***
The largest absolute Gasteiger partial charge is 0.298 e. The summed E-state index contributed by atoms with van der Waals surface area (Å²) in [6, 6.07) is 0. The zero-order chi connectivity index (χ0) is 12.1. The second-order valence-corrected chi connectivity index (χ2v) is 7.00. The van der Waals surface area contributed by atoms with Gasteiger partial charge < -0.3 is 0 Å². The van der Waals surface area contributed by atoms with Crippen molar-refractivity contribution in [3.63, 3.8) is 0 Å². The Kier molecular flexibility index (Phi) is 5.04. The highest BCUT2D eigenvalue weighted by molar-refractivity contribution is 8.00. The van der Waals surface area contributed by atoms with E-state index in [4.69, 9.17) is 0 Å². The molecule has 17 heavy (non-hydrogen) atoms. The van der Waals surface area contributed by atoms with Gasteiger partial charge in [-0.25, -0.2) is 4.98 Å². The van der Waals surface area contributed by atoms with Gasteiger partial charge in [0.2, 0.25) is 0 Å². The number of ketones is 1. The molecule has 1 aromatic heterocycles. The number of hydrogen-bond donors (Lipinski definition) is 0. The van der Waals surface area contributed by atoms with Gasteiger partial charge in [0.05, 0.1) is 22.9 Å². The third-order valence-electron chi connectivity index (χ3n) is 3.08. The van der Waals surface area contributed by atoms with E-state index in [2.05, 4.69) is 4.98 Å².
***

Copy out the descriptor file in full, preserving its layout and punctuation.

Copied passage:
The largest absolute Gasteiger partial charge is 0.298 e. The summed E-state index contributed by atoms with van der Waals surface area (Å²) in [6, 6.07) is 0. The zero-order chi connectivity index (χ0) is 12.1. The second-order valence-corrected chi connectivity index (χ2v) is 7.00. The van der Waals surface area contributed by atoms with Gasteiger partial charge < -0.3 is 0 Å². The van der Waals surface area contributed by atoms with Crippen molar-refractivity contribution in [3.63, 3.8) is 0 Å². The Kier molecular flexibility index (Phi) is 5.04. The highest BCUT2D eigenvalue weighted by molar-refractivity contribution is 8.00. The van der Waals surface area contributed by atoms with E-state index in [4.69, 9.17) is 0 Å². The molecule has 17 heavy (non-hydrogen) atoms. The van der Waals surface area contributed by atoms with Gasteiger partial charge in [-0.25, -0.2) is 4.98 Å². The van der Waals surface area contributed by atoms with Gasteiger partial charge in [0.2, 0.25) is 0 Å². The number of ketones is 1. The molecule has 1 aromatic heterocycles. The number of hydrogen-bond donors (Lipinski definition) is 0. The van der Waals surface area contributed by atoms with Gasteiger partial charge in [0.05, 0.1) is 22.9 Å². The third-order valence-electron chi connectivity index (χ3n) is 3.08. The van der Waals surface area contributed by atoms with E-state index in [2.05, 4.69) is 4.98 Å².